Browning is one of the best-known Victorian poets, but is perhaps just as famous for his marriage to fellow poet Elizabeth Barrett. His most outstanding work, the four volume “The Ring and the Book” (1868/1869), is about a murder trial in Rome and comprises more than 20,000 lines of poetry.
His poetry is not easily accessible, but those who make the effort find his work unusual in many regards. He is a master of the dramatic monologue, where each character gives his own point of view in a monologue – it can be difficult to determine which of these represents the poet’s sympathies. Some of his poems also assume that the reader is familiar with the details of the events on which the poem is based – not easy even for Browning’s contemporaries, and much harder now. But in general Browning’s heroes are those who commit themselves to some ideal, even if they ultimately fail. Little of his work focuses on his own emotional life, perhaps due to early criticism he received from John Stuart Mill, who attacked the “morbid self-consciousness” of an early Browning poem.
The son of a clerk in the Bank of England in London, Browning received no formal education after the age of fourteen. His early career was devoted to writing for the theatre, for which he was not successful, perhaps because his poems were psychological in nature rather than action-oriented. Browning published a number of well-received poems in the 1840s, generally printed at his family’s expense.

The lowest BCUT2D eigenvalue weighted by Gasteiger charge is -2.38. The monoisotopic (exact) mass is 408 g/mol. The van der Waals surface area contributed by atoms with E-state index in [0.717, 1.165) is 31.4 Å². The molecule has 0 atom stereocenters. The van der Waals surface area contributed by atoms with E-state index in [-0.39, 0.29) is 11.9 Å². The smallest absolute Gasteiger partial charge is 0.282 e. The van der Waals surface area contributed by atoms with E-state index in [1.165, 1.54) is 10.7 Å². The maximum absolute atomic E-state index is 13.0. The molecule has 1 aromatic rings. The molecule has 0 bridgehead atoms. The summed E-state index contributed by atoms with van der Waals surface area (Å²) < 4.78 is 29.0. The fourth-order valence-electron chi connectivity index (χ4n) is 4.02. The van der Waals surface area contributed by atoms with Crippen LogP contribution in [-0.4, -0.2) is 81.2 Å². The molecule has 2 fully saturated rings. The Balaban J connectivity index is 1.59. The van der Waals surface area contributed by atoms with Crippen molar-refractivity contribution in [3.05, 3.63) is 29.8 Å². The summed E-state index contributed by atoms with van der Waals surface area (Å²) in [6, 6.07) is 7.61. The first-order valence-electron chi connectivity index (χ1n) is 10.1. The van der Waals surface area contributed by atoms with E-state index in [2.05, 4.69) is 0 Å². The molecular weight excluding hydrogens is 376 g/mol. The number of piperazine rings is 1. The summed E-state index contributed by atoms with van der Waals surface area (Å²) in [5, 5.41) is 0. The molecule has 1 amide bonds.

In 1846 he secretly married the poet Elizabeth Barrett against her father’s wishes, beginning one of the most famous marriages in literary history. Interestingly, Browning was not very productive as a poet during his marriage, and his poetry never sold as well as his wife’s. To improve her poor health they lived in the more hospitable climate of Florence, Italy. She died in 1861 and he returned to London. In 1868 “The Ring and the Book”, was an immediate success and established Browning as an important literary figure. He continued prolific writing in his later years, including long poems on contemporary and classical themes as well as two books. After catching cold, he died in Venice on the day, December 12, 1889, his last poem, “Asolando: Fancies and Facts”, appeared in print.